Human revolution brings into play all the principles and processes that make up the Buddhist teachings of life. Learning to be able to live our lives on the basis of correct teachings is part of our human revolution. The process is a transformation of the heart.

Transforming the Self, Living the Teachings

When we commit our lives to chanting we embark on a journey of self-discovery and challenge. By taking responsibility for our feelings and emotions, especially those we most dislike, we come to realise we have the ability to transform our lives from within. As we broaden our experiences of chanting daimoku we get experiences of our environment reflecting the transformation of our inner lives. This could be in our family relationships, at work or in other aspects of life.

It is usually within one of these arenas that we find life can be difficult or cause us to suffer. As we continue chanting, the more we start to see our lives very differently. At first this process may seem a little uncomfortable because it is quite unique and new to us. We may or may not like what we see. Perhaps we realise we have set attitudes or opinions about others or various issues that make us suffer. It may seem that others have a problem with us. This can draw out all sorts of feelings and emotions that can make us uneasy, or uncomfortable.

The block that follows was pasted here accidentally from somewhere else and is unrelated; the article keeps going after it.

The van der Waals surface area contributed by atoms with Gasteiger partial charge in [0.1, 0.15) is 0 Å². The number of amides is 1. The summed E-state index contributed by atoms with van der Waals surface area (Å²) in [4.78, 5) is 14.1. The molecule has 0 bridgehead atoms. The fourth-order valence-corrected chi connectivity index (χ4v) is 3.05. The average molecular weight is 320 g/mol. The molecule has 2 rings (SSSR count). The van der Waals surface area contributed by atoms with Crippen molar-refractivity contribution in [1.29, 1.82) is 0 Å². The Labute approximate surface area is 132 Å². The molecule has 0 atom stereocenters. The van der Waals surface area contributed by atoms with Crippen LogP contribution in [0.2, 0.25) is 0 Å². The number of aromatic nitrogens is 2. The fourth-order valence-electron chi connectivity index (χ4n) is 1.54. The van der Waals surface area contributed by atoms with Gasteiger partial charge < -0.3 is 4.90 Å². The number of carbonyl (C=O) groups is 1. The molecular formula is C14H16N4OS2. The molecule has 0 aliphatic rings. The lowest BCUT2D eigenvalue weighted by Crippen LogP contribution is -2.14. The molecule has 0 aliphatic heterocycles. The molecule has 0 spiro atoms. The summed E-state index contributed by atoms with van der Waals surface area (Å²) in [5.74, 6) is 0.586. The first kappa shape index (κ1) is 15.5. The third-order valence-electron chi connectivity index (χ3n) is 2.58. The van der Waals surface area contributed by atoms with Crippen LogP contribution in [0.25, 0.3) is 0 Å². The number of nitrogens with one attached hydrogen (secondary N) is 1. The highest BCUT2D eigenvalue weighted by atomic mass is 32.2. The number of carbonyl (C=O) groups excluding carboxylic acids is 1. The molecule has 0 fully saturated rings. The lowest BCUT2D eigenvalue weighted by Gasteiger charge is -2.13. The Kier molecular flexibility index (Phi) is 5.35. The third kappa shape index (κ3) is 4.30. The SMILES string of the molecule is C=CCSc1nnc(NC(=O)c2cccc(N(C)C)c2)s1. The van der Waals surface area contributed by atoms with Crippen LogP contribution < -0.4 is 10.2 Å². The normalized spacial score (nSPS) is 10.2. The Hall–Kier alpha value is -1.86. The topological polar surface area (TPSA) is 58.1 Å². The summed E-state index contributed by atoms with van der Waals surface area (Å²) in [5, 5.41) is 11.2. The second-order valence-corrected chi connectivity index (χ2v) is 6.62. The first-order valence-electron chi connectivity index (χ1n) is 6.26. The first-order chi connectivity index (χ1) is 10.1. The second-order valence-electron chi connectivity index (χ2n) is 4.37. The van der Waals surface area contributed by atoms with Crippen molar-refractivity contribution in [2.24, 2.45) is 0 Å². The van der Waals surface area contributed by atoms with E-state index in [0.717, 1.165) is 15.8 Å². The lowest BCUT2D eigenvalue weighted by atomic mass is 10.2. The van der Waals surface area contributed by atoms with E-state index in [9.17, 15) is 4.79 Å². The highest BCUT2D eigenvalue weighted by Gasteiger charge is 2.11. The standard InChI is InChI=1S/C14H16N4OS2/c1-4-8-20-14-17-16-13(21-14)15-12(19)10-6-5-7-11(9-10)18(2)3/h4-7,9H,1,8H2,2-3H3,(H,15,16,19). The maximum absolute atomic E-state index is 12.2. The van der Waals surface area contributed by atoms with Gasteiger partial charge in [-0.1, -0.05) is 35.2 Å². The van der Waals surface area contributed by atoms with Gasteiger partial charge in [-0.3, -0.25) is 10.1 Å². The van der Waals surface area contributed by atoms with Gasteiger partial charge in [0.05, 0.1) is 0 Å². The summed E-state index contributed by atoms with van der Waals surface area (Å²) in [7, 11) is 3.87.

Getting this kind of reaction does not mean that chanting is not working or that it is working in a negative way. On the contrary you are actually in the process of transforming exactly that which has always led you to suffer in that particular area of your life. Your chanting is illuminating an area of your life that needs to change for your own happiness. The realisation that this opinion or attitude stems from our own lives and not from others opinions of us, leads us to uncover the Buddha nature inherent in our lives. The quickest way to transform these feelings or attitude is to keep chanting until you realise the cause of these uncomfortable feelings.

However, it may be that is exactly when you find it the most difficult time to chant. You are on the brink of changing a part of your life that always stops you from progressing or being happy. It will probably feel like walking up a hill backwards. At such times obstacles and devils arise. You will probably be able to justify why it is more beneficial to watch TV than do gongyo or chant or tell a friend about Nam-myoho-renge-kyo or study some of Nichiren Daishonin`s writings. But this is exactly the time to do these things in order to break through and win over something that has always held you back. This is the time to muster a fighting spirit and to be courageous.